3 Simple Ideas to Conquer Email Overload

Every few months someone comes out with a new article on how to defeat email overload, and like the most recent diet fad, it gets some love and then goes away. Only, the volume of email continues to grow and the death of it is greatly exaggerated. I have a few friends that prefer texting and/or DMing over Twitter, but overall email dominates, big time.

Here are three simple ideas to conquer email overload:

  1. Only read emails in your inbox once and reply immediately if it’ll take less than two minutes to handle, otherwise promptly sort it into an appropriate folder
  2. Don’t — I repeat don’t — set your email program to automatically retrieve email, instead make it a manual process to get new messages (with Gmail make “Sent Mail” your homepage so that you don’t see when new messages come in)
  3. Allocate five time slots per day to check email, put them on your calendar as recurring events, and stick to it — don’t let email own you

Handling email is like handling anything else: make a plan, keep it simple, execute, and iterate. Conquer email with these three simple ideas and don’t look back.

What else? What are your thoughts on these three simple ideas to conquer email overload?

8 thoughts on “3 Simple Ideas to Conquer Email Overload

  1. Email management is pain. I love the “if you can do it in under 2 minutes” GTD model. Sometimes things take longer and need to be done later or you are waiting on someone else to do something.

    The most recent tool I have been testing to help with this is called ActiveInbox. It’s pretty cool. It turns emails into tasks. It’s got some traction and is easy to install on Chrome.

    http://www.activeinboxhq.com/index.php

    ~eric

  2. Serendipitous timing. I just this past week spent several days organizing my email rules. I get a lot of email newsletters to keep current, but they were owning me. I literally used to spend 4 hours a day on email but after this I’ve been able to spend about 30 minutes a day. I’m using Mac Mail because I prefer a desktop client so I found Mail Tags and Mail Act-On both for Mac and am using that.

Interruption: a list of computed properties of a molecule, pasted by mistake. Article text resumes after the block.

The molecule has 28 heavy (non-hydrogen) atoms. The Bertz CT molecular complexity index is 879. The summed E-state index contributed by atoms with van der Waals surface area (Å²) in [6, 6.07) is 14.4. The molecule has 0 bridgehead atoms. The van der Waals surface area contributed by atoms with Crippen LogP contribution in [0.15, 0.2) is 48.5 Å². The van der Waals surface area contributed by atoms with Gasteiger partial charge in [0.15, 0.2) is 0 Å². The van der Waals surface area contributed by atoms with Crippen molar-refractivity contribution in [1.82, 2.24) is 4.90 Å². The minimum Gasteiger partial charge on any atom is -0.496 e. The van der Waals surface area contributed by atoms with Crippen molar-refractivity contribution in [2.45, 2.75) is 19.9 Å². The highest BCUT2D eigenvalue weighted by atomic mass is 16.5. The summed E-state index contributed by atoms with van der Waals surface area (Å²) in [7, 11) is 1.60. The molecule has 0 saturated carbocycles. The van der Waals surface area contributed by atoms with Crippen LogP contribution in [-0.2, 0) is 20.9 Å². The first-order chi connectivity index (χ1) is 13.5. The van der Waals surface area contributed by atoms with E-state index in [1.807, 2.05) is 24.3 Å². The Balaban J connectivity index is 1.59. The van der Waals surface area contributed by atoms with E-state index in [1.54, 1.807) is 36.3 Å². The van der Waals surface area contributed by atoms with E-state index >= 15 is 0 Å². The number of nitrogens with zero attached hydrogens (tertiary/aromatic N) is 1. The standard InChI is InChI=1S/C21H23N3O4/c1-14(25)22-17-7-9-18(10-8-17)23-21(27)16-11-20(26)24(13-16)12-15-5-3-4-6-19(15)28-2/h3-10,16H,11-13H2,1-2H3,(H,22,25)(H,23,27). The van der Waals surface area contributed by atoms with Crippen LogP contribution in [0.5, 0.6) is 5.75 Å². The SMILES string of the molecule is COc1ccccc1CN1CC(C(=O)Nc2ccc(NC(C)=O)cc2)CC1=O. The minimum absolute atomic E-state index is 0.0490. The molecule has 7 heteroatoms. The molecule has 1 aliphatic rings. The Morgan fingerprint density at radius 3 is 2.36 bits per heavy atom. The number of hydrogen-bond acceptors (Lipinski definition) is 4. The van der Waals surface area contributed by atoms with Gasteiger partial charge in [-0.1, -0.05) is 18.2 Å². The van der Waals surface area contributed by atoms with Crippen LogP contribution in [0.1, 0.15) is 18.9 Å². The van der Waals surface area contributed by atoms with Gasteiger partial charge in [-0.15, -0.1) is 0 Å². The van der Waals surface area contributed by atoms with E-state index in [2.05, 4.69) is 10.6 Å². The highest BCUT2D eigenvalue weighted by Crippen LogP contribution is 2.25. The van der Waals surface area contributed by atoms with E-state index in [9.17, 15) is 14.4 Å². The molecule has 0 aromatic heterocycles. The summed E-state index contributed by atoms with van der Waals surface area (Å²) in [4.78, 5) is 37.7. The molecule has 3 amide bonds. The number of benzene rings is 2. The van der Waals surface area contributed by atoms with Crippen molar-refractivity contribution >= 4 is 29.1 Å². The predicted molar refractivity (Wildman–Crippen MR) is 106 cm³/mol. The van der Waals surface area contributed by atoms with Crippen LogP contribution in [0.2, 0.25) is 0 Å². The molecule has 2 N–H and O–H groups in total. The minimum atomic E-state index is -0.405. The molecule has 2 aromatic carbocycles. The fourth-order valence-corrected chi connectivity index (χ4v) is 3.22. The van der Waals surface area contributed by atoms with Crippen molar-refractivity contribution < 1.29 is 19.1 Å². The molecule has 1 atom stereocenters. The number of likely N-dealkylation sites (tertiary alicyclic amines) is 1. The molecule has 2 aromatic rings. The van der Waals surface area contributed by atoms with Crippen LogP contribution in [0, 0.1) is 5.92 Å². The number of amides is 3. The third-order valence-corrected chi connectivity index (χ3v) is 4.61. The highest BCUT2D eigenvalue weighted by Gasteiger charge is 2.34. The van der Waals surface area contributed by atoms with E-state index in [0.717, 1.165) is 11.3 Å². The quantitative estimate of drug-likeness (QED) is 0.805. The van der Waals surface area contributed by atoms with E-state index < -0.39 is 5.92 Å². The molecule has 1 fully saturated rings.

I am basically using inbox rules to tag almost every message with the folder where I will file it and then when I read email I can now just hit a keystroke and the message is filed. I can go through 100 messages in about 15 minutes now and that used to take me 2 hours.

    However, we’ll have to see if it works as an ongoing strategy; don’t know yet.

  3. Email is a huge problem for me. (Currently have 150 unread emails). I use gmail business email and I still have not found a good solution that works for me.
    I like the idea of ActiveInbox suggested, I’m going to test it out later.
    I have been flipping between using gmail through chrome and desktop client thunderbird. I keep going back to chrome because the search facility is much quicker. I am also trying to use RememberTheMilk which sits as an add-on next to my inbox in chrome. But still trying to keep on top on my emails and tasks in gmail & remember the milk is not working.

    In gmail I am using the classic inbox. I have tried to use the unread and priority filters but did not perceiver.

  4. Besides doing email only at set times per day, I have 4 folders in my email:
    1. Inbox – new items
    2. Follow-Up – items i need to respond to
    3. Hold – responses I am waiting for from others
    4. Archive – emails that are not in folders 1-3

    During my set email times I respond in the following order
    1. Inbox – Triage. If I can do it in <=2 mins, I respond
    2. Follow-Up – If the task will take 30 mins or more, I will schedule time in my calendar
    3. Hold – if I need to remind people I do

    I don't waste time with a bunch of folders and subfolders. Search is so powerful now that I can find anything I need.

  5. I am in the same boat as are most folks in any decision making role. Yet there are still companies (a lot of them in the high-tech start-up segment) who believe an email blast is the best approach for marketing and lead generation.

  6. I read an article today suggesting a cool acronym to help me remember my cardinal email rule: OHIO, or, Only Handle it Once. I notice that even when I read an email and save it for later, if I handle that email more than twice, I tend to subconsciously value that email less and less each time I touch it.

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